History reflects the tremendous progress women have made along their path to claim leadership positions and prominent roles in society. However, women in positions of power still are in the minority. In this article, Paulette Chaffee, Ambassador for Orange County 4th District and prominent local figure in the Fullerton community, answers critical questions about why this is still an issue and what barriers and biases women in leadership face.
What are some of the barriers and biases that women face?
Women face numerous barriers that can hinder their career advancement or fulfilling a leadership role. Outdated practices of utilizing masculine traits to determine who best fits the role of a leader have favored men over women, making the climb to leadership more difficult for a female.
Other barriers and biases professional women face when trying to reach their goals include sexism, lack of access to established networks, fewer connections and less development, and lack of flexibility in family or lifestyle responsibilities.
How can these issues be solved to create a fairer and equitable leadership?
Identifying the challenges that women face in leadership is the first step to solving the difficulties women face in higher-level roles. Providing the right resources and support to help women move past these barriers, biases, and disadvantages will create more equitable leadership opportunities.
For example, Indiana University provides a Women in Leadership Online Certification program through the Kelley School of Business that identifies obstacles women in the workplace face, such as being treated equally, trusting their voice, imposter syndrome, building alliances, and self-advocacy. The program then addresses these issues to give women leaders the adequate tools to overcome these setbacks in the business world. The curriculum also helps women develop their skills and careers with four courses that teach leadership and self-awareness, and effective communication and negotiation for women.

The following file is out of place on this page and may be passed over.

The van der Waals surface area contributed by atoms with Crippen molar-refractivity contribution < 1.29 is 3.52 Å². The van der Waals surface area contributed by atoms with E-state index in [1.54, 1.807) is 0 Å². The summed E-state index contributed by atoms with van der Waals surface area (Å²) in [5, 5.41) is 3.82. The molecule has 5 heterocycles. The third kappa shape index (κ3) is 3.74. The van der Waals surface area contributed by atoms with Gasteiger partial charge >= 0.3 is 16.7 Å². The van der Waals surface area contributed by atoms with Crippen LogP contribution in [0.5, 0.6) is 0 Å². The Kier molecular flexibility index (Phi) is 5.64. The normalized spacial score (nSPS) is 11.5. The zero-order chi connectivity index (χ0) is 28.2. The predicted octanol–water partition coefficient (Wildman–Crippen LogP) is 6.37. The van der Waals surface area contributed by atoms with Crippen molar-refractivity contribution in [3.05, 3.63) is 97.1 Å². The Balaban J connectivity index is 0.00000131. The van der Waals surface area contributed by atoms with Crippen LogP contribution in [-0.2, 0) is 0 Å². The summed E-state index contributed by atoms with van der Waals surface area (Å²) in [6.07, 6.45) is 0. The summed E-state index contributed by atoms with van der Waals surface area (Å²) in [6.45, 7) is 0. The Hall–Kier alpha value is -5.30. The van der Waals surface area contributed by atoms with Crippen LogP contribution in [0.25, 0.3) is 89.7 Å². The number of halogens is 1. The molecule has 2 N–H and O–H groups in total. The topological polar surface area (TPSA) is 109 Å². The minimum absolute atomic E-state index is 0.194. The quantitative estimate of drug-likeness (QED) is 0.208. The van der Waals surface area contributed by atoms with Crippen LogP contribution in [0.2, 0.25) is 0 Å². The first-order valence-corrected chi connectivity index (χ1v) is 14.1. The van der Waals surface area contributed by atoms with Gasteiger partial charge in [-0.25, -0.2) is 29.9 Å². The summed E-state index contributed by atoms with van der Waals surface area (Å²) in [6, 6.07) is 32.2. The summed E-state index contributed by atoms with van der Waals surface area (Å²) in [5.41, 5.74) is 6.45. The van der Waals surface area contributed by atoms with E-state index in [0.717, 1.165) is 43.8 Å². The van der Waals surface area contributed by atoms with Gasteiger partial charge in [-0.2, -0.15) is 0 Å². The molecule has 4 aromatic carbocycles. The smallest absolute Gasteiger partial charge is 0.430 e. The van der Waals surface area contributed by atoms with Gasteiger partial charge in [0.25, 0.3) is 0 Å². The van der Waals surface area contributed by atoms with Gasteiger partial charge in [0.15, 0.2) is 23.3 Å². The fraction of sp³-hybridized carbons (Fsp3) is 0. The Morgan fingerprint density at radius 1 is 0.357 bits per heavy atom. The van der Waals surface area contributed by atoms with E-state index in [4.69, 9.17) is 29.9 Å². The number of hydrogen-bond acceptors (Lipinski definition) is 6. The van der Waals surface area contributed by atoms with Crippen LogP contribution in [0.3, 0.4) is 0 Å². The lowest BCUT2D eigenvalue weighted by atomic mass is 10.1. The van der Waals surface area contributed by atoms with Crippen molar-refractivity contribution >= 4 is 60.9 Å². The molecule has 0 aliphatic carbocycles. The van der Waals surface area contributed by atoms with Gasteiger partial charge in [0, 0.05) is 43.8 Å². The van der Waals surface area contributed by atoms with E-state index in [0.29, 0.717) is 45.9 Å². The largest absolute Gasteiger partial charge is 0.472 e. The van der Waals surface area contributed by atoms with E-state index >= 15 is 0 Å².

With the proper support, resources, and tools paired with an increasing number of women leaders, today’s barriers and biases towards females climbing the ladder can be a thing of the past. As the late Ruth Bader Ginsburg, former United States Supreme Court Justice, said, “Women belong in all the places where decisions are being made.”
What are the benefits of overcoming such barriers and biases?
Both men and women benefit when all are free to pursue any path without barriers and biases. For example, the stereotype of a masculine figure being more capable in a leadership role holds men back who would instead prefer to take on and embrace a caretaker’s position.
Businesses also benefit from women in leadership roles, both financially and performance-wise. For example, a Credit Suisse study revealed that companies whose board members consisted of at least one woman increased return on investment compared to companies that lack any female presence on their board. In addition, gender diversity is directly correlated with positive performance outcomes and better corporate social responsibility.
About Paulette Chaffee
Paulette Chaffee is an educator, children’s advocate, grants facilitator, lawyer, and member of various non-profit boards. She obtained bachelor’s and master’s degrees from the University of Redlands in Communicative Disorders and a California Lifetime Teaching Credential. She is currently the Ambassador for Orange County 4th District and a board member of All the Arts for All the Kids.